How to engage employees in performance management through intrinsic motivation

January 19, 2023

Performance management has traditionally been the responsibility of managers, who evaluate the performance of their employees  — often annuallyand identify areas for improvement. However, many employers tie this annual performance management cycle to compensation, with no opportunities in between to address performance, development, and pay, or to individualize rewards and recognition to individual motivators.

First, we will look at different categories of motivators before diving into strategies related to these categories. This approach can help create a culture of trust, engagement, and motivation within the organization and foster a long-term focus on growth and development.

Intrinsic vs. extrinsic motivators

The strategies you use to motivate individual employees will depend on whether you are building on intrinsic or extrinsic motivators and which of these are important to each employee. You can gather this type of information in 1:1 meetings or team meetings, asking employees what types of work help them do and feel their best.

Intrinsic motivators are internal factors that drive an individual’s behavior, such as personal interest or enjoyment in a task. Not all people are driven by the same internal motivations, so managers need to understand psychological needs to optimize employee performance through these types of motivators (Sutton, 2021). Examples of intrinsic motivators in the workplace may include:

  • Sense of accomplishment: feeling proud of a job well done
  • Sense of purpose: feeling like one’s work is meaningful and makes a difference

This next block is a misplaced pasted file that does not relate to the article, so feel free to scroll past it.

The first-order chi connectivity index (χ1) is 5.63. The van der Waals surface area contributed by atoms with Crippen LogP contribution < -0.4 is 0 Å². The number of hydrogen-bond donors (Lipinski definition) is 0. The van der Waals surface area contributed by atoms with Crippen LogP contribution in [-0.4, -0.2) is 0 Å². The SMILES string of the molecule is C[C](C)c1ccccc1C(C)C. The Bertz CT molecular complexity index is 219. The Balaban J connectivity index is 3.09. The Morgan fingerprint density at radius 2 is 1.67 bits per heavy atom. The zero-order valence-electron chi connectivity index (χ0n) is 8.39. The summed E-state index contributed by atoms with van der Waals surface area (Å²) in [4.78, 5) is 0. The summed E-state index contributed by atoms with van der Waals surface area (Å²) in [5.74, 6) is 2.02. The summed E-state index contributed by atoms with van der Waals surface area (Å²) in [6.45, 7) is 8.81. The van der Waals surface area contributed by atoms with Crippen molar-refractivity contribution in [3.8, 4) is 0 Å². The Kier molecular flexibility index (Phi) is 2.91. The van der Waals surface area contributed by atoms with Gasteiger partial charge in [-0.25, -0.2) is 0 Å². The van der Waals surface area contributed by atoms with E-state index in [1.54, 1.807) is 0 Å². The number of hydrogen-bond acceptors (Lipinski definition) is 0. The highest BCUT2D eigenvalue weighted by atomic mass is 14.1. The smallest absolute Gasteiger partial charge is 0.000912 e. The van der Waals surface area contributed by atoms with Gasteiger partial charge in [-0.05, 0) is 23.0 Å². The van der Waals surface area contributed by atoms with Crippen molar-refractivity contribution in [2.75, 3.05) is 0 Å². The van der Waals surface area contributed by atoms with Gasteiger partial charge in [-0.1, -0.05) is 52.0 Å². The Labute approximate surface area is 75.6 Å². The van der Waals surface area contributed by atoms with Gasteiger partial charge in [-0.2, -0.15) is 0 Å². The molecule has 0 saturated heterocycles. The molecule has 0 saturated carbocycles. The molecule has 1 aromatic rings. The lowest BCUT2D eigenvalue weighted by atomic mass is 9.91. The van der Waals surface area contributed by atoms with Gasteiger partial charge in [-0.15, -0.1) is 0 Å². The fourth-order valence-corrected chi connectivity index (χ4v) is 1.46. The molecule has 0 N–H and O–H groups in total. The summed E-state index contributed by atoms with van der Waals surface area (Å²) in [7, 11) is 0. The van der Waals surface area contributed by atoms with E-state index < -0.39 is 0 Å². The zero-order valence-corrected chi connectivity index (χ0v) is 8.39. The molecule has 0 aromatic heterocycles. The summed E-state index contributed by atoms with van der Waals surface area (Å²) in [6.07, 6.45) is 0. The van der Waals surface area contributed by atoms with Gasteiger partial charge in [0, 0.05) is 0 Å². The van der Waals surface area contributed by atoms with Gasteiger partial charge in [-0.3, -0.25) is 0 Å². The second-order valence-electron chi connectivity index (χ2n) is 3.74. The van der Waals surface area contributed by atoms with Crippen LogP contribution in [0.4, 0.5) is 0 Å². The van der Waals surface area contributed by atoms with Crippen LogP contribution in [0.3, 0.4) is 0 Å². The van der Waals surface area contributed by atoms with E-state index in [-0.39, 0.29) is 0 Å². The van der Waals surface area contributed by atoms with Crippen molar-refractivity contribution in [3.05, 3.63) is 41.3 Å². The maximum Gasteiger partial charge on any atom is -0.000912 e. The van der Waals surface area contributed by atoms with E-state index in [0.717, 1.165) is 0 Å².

• Autonomy: having control over one’s own work and how it is done
  • Learning and growth opportunities: the ability to develop new skills and knowledge

Some employees will feel best when they can be proud of the work they achieved, such as when they complete a major deliverable. Other employees are motivated most when they’re learning a new skill, like doing research in a new field.

On the other hand, extrinsic motivators are external factors that influence behavior, such as rewards or punishment. Examples of extrinsic motivators in the workplace may include:

  • Monetary rewards: compensation increments, bonuses, raises, or commissions
  • Non-monetary rewards: vacation days, flexible work arrangements, or recognition
  • Punishment: disciplinary action, demotion, or termination
  • Pressure or deadlines: having a sense of urgency to complete a task or meet a goal

Monetary rewards are not always the main motivator for an employee, although they are still an important part of the equation. Increasingly, employees are looking for other benefits like flexibility over pay increases and finding meaning in their work.

In many cases, HR can assist directly with extrinsic programs, whereas managers need to take on the individualized aspects of intrinsic motivators. No matter the motivator, identifying what makes employees feel fulfilled and satisfied in their work and creating systems that enhance those drivers will have a longer-lasting effect on employee satisfaction. Identifying your employee’s motivators and working with them to establish goals and career plans that leverage these motivators can set the stage for a culture of continuous growth

Coupling this with a competency-based approach to continuous career progression can provide employees with a sense of ownership over their career path while linking compensation to competency development equitably and transparently across all levels of the organization, 

Individualized strategies to motivate employees